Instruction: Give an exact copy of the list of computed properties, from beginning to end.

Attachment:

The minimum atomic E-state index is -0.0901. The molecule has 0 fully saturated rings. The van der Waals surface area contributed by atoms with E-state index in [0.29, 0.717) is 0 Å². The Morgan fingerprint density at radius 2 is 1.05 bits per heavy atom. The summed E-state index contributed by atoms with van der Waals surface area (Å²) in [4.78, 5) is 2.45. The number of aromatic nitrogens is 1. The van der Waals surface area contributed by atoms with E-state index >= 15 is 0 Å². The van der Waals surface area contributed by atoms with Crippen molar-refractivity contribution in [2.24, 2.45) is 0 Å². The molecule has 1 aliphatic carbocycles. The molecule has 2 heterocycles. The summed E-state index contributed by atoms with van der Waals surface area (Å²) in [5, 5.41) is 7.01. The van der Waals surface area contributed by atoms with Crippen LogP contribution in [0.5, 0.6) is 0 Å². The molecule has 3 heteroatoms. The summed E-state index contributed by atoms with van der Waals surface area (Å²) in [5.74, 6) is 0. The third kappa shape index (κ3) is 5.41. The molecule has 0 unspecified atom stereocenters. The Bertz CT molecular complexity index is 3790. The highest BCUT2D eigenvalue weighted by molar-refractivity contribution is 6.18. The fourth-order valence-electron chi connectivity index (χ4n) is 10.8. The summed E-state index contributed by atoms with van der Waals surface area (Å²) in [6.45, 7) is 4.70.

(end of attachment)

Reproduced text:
The minimum atomic E-state index is -0.0901. The molecule has 0 fully saturated rings. The van der Waals surface area contributed by atoms with E-state index in [0.29, 0.717) is 0 Å². The Morgan fingerprint density at radius 2 is 1.05 bits per heavy atom. The summed E-state index contributed by atoms with van der Waals surface area (Å²) in [4.78, 5) is 2.45. The number of aromatic nitrogens is 1. The van der Waals surface area contributed by atoms with E-state index >= 15 is 0 Å². The van der Waals surface area contributed by atoms with Crippen molar-refractivity contribution in [2.24, 2.45) is 0 Å². The molecule has 1 aliphatic carbocycles. The molecule has 2 heterocycles. The summed E-state index contributed by atoms with van der Waals surface area (Å²) in [5, 5.41) is 7.01. The van der Waals surface area contributed by atoms with Crippen LogP contribution in [0.5, 0.6) is 0 Å². The molecule has 3 heteroatoms. The summed E-state index contributed by atoms with van der Waals surface area (Å²) in [5.74, 6) is 0. The third kappa shape index (κ3) is 5.41. The molecule has 0 unspecified atom stereocenters. The Bertz CT molecular complexity index is 3790. The highest BCUT2D eigenvalue weighted by molar-refractivity contribution is 6.18. The fourth-order valence-electron chi connectivity index (χ4n) is 10.8. The summed E-state index contributed by atoms with van der Waals surface area (Å²) in [6.45, 7) is 4.70.